What a British auction house claims are a set of paintings and sketches by a young Adolf Hitler sold at auction Thursday for 97,672 pounds ($143,358).
Among the 15 pictures is a portrait of solitary figure dressed in brown peering into wine-colored waters. The date is 1910, the signature reads "A. Hitler" and scribbled just over the mysterious figure are the letters: "A.H."
So is this a portrait of the Fuehrer as a young man?
"I don't think they're fakes," said Richard Westwood-Brookes, historical documents expert at auction house Mullocks that carried out the sale. He said he did not believe anyone would have the nerve to fake the pictures, given the global publicity they have received.
The portrait itself sold for about 10,000 pounds ($14,600). The buyer John Ratledge, 46, said he planned to hang it at home or in his office.
Westwood-Brookes said the paintings were sold to the current vendor, who is not identified, by a soldier serving with Britain's Royal Manchester Regiment in 1945, when it was stationed in the German city of Essen.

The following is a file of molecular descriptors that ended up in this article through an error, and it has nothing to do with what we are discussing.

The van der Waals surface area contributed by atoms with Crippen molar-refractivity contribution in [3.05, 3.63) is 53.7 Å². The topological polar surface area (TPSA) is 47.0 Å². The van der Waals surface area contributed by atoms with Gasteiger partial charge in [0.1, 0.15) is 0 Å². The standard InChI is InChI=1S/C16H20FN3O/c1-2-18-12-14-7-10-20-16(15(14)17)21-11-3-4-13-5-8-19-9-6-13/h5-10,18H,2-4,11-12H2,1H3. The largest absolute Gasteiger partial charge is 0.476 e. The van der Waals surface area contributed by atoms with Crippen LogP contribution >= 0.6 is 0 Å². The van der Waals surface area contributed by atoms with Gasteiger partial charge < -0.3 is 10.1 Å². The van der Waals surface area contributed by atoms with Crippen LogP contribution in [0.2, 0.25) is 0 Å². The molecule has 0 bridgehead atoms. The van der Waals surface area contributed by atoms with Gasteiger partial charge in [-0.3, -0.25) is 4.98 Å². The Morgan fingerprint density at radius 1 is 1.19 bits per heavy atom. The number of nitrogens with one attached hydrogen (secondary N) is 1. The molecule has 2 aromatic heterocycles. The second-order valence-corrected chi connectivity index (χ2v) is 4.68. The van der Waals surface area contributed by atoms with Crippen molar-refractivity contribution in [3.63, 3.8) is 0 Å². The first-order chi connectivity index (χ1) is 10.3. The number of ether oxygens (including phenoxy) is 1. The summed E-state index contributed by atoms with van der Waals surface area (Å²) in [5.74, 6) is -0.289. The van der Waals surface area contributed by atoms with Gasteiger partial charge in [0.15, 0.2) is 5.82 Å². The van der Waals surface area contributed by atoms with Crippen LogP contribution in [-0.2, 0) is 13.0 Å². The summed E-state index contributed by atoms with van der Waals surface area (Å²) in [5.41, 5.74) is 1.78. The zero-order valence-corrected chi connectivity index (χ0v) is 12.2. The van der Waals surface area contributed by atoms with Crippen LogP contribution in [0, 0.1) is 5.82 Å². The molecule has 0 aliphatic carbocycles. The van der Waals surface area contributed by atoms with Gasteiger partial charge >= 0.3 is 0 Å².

Best known as the genocidal dictator who butchered millions in his quest to unite Europe under German rule, Hitler also had a largely unsuccessful career as an artist in his early years. He is believed to have painted hundreds of pieces, although most art critics have been unmoved.
Westwood-Brookes acknowledged that the pieces were "hardly Picasso," but — concerns over authenticity aside — Hitler's works had a track record of attracting high bids. In 2006 watercolors and sketches attributed to the Nazi leader raised more than 100,000 pounds at an auction in the small town of Lostwithiel in southwestern England. Another batch of purported Hitler paintings is due to come up for auction in the German city of Nuremberg later this month.
Even if it were proven genuine beyond a doubt, the Hitler watercolor would not be the first self-portrait of the Nazi dictator discovered.
In 1987 the late historian Werner Maser said he had unearthed an oil portrait of Hitler executed in 1925. Maser, who wrote several Hitler biographies, told the AP at the time that the painting showed Hitler in traditional Bavarian dress with short trousers and long white socks.